The suspension of the national electricity market points to the need to learn from the past. The whole idea of having an energy market for a commodity that everyone needs is a scam, argues Pip Hinman.
As if to dispel any doubts that her privatisation spree was ending, Jim McIlroy writes that the NSW Premier has moved to reassure private corporations that it is not.
In Australia, the National Electricity Market is rapidly becoming dysfunctional, with power shortages, blackouts and soaring prices making headlines.
Private companies are refusing to invest in new fossil fuel generators to replace those that have closed. This “investment strike” is due partly to uncertainty about carbon pricing and partly to increasingly volatile spot prices received by generators.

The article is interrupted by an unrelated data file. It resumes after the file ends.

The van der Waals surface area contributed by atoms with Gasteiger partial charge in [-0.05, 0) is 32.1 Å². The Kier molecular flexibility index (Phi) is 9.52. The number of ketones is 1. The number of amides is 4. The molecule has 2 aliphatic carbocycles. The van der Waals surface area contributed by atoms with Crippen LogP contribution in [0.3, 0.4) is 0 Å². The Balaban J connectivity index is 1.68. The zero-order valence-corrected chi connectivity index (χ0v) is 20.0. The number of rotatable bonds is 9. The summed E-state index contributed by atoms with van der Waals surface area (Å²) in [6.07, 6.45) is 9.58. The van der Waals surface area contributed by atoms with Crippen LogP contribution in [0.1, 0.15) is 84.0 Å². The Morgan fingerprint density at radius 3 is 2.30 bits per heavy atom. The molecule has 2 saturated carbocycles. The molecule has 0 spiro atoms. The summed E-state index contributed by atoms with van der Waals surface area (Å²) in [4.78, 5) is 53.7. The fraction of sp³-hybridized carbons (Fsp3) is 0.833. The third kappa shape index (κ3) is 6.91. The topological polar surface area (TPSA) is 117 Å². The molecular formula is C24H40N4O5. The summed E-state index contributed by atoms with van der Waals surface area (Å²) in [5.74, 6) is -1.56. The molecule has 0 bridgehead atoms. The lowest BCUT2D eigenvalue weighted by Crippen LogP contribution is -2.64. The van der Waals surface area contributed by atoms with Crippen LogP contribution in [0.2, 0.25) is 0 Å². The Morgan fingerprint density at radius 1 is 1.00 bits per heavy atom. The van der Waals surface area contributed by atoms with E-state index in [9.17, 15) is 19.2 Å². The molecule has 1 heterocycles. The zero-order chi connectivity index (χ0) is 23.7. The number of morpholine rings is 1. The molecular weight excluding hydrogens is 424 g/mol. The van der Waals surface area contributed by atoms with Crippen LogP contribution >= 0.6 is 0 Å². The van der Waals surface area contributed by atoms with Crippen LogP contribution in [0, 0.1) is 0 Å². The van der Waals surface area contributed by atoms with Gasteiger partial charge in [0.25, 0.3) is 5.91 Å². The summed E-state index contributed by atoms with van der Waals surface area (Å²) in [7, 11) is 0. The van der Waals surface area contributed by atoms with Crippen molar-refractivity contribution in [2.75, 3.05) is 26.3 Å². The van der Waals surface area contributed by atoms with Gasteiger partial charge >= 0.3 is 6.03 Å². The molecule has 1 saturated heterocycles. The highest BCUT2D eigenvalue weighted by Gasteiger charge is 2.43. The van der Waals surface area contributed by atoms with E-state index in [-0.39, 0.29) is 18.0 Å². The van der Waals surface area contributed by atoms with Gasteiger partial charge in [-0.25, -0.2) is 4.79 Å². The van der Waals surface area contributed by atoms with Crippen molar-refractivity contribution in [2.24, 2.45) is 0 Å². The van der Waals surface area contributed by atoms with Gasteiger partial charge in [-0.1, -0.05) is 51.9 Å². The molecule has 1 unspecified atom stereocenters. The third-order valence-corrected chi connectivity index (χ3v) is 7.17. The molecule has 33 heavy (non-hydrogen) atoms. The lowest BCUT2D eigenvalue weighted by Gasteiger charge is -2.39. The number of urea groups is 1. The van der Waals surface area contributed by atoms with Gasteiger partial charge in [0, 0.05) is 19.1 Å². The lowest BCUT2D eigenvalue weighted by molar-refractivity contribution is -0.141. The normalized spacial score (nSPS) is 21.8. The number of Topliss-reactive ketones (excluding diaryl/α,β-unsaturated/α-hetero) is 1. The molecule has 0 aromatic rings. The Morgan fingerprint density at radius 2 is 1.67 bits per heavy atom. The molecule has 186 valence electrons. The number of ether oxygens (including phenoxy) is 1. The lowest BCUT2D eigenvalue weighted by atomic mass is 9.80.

Up to 1000 people gathered outside state Parliament on November 15 to protest against plans by the Western Australian Coalition government to sell the state’s main electricity provider, Western Power.
The protest was organised by the Use your Power Group, headed by the Australian Services Union (ASU) and Electrical Trades Union. There was also strong support from the Maritime Union of Australia, Construction, Forestry, Mining and Energy Union, United Voice, Australian Manufacturing Workers Union and State School Teachers Union.